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Committee on Science, Democratic Caucus

Hearing :: 4/2/2008 :: International Science and Technology Cooperation

Opening Statement By Rep. Brian Baird

Good morning.  Welcome to this Research and Science Education Subcommittee hearing on International Science and Technology Cooperation.

This is the second hearing that this subcommittee has held on the role of the federal government in fostering international scientific cooperation and science diplomacy.  At the first hearing we focused on how we might improve visa policy to facilitate the open exchange of students and scholars. 

More recently we hosted a roundtable on the broader topic of international science cooperation with four distinguished former State and USAID officials who have since left government.  They were able to provide me and our colleagues who attended the roundtable with insightful observations about what has and has not worked, as well as engage in creative brainstorming free from the political and time constraints of a formal hearing.  I learned a great deal and was very impressed with the amount of international science and technology cooperation that is already going within the assistance of the federal government.  We will hear more about some of this today. 

Unfortunately, I also learned that we must do more to maximize the effectiveness of science and technology cooperation.  Cooperation should not be pursued simply as a means of achieving bigger and better science.  It should also pursued for the sake of development, diplomacy, and informing decision-makers around the world about critical environmental, security, economic, resource and health issues.  It seems to me that the federal government might need an organization and a process dedicated to setting government-wide priorities and overseeing implementation of those priorities.  One of my goals for this hearing is to understand how – or if - the federal government sets priorities for international science cooperation, and who is or who should be responsible for coordinating and overseeing the entire effort.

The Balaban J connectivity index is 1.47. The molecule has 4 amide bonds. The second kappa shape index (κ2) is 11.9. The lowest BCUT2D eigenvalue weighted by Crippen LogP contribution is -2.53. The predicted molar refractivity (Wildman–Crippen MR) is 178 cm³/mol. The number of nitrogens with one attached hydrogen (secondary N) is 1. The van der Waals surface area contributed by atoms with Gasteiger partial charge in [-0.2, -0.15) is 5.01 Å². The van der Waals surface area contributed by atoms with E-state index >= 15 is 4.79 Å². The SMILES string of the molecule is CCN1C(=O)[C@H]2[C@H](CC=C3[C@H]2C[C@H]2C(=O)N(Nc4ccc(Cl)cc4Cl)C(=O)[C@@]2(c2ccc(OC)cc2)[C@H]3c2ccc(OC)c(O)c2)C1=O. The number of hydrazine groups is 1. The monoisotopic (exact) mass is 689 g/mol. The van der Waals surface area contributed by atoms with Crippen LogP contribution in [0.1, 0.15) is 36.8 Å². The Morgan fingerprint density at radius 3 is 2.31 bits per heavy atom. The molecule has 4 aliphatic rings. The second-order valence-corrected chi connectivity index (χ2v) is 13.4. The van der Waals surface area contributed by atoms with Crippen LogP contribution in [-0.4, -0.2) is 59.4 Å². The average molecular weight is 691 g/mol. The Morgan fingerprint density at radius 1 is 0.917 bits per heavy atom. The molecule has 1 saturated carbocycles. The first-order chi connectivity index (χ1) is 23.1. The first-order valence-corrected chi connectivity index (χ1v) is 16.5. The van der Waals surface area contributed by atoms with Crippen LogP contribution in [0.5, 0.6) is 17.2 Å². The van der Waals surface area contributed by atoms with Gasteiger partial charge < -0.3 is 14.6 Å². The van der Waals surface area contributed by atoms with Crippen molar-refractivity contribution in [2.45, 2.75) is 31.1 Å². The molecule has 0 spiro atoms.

There have been some attempts in the past – such as the creation of a Committee on International Science, Engineering and Technology under the President’s National Science and Technology Council – to assign that task to a dedicated organization.  Some experts have suggested assigning this task to the State Department itself.   To that end, Congress created a Science and Technology Adviser to the Secretary of State in 1999.  Dr. Nina Fedoroff is the third renowned scientist to hold that position.  In a demonstration of her commitment to better integrate science in our diplomatic activities, Dr. Fedoroff personally lobbied Secretary Rice to broaden her job description to include Science Adviser to USAID. 

While the State Department may be at the center of many of these efforts, I would be remiss to downplay the critical role played by a number of other agencies, including the National Science Foundation; the mission agencies, represented here today by NASA; and the Office of Science and Technology Policy, which has responsibility both for advising the President on the science and technology components of national and international issues, and for coordinating research and development activities across the federal government.

Today, representatives from these agencies will tell us about current efforts and opportunities in international science and technology cooperation and help us understand how such cooperation benefits the United States and the world.

 


 

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